Type R chemicals are generally aimed at the large professional lab market, and are only sold in relatively large volumes. It requires a white-light reversal after the first developer.

Type R-3000 is generally aimed at the amateur market. It is packaged in smaller volumes than Type R. Type R-3000 chemicals produce its reversal action through the use of a special additive in the color developer, thus not requiring a white-light reversal. Many different companies make chemicals that can be used for processing prints made from slides onto Type R paper.
When using any of the available chemical kits, the exact processing time and temperature are selectable. The temperature can usually vary between 70-100°F (21-38°C).

The first developer and color developer time and temperature are always different for each other. Thus, if a roller transport processor is used, the chemical tanks must have the capability of holding different temperatures, since the processing time in each tank will have to be constant in any roller transport processor. With slot or rotary drum processors, you can use a common temperature for all the chemical steps and simply select different times for the various chemical steps.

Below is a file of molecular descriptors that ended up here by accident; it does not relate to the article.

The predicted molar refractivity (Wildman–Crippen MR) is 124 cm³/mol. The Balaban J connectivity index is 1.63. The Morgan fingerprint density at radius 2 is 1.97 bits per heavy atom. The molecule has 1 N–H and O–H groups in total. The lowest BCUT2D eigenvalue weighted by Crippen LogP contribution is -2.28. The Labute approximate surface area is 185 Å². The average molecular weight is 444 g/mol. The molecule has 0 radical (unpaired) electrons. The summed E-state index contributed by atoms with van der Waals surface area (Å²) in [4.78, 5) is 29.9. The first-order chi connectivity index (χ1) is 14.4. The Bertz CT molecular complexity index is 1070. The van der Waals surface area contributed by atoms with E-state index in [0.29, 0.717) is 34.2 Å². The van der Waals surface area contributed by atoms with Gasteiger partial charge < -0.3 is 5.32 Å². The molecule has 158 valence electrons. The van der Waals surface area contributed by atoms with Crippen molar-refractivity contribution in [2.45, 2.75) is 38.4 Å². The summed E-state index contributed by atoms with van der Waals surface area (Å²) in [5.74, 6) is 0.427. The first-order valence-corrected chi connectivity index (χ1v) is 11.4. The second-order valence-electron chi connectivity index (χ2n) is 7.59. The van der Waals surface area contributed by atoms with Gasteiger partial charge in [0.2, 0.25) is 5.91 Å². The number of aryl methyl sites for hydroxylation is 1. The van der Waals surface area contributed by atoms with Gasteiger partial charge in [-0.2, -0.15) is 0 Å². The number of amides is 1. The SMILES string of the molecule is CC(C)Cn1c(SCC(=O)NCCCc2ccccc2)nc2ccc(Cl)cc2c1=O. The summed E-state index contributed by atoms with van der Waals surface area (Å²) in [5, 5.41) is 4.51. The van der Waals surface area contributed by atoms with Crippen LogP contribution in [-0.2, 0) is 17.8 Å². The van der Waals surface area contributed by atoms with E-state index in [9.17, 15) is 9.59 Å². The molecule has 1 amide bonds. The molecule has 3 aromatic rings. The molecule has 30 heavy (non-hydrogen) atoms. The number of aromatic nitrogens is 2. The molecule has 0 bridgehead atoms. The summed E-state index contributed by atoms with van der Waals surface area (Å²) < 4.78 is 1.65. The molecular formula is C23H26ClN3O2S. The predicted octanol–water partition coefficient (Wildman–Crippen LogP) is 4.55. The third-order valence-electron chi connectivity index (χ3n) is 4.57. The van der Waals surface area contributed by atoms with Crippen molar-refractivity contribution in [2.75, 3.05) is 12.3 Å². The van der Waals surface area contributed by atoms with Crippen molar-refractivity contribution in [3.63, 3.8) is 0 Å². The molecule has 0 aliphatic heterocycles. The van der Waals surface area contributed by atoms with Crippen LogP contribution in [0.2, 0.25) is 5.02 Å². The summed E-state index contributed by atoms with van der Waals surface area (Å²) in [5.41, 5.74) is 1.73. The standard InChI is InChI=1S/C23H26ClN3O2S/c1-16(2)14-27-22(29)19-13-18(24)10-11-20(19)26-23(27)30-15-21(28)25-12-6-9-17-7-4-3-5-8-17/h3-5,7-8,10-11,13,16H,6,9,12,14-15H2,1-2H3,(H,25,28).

Using A Dichroic Enlarger. When printing with a dichroic color head, it will be easy for you to keep the exposure time constant and make all of your density changes with the lens f/stop. This will eliminate the reciprocity problems. However, you may sometimes have to make density changes by adjusting the exposure time. Under those circumstances, remember that as the exposure time increases, you will need to increase the yellow filtration and the total exposure (time or f/stop) to deal with reciprocity failure.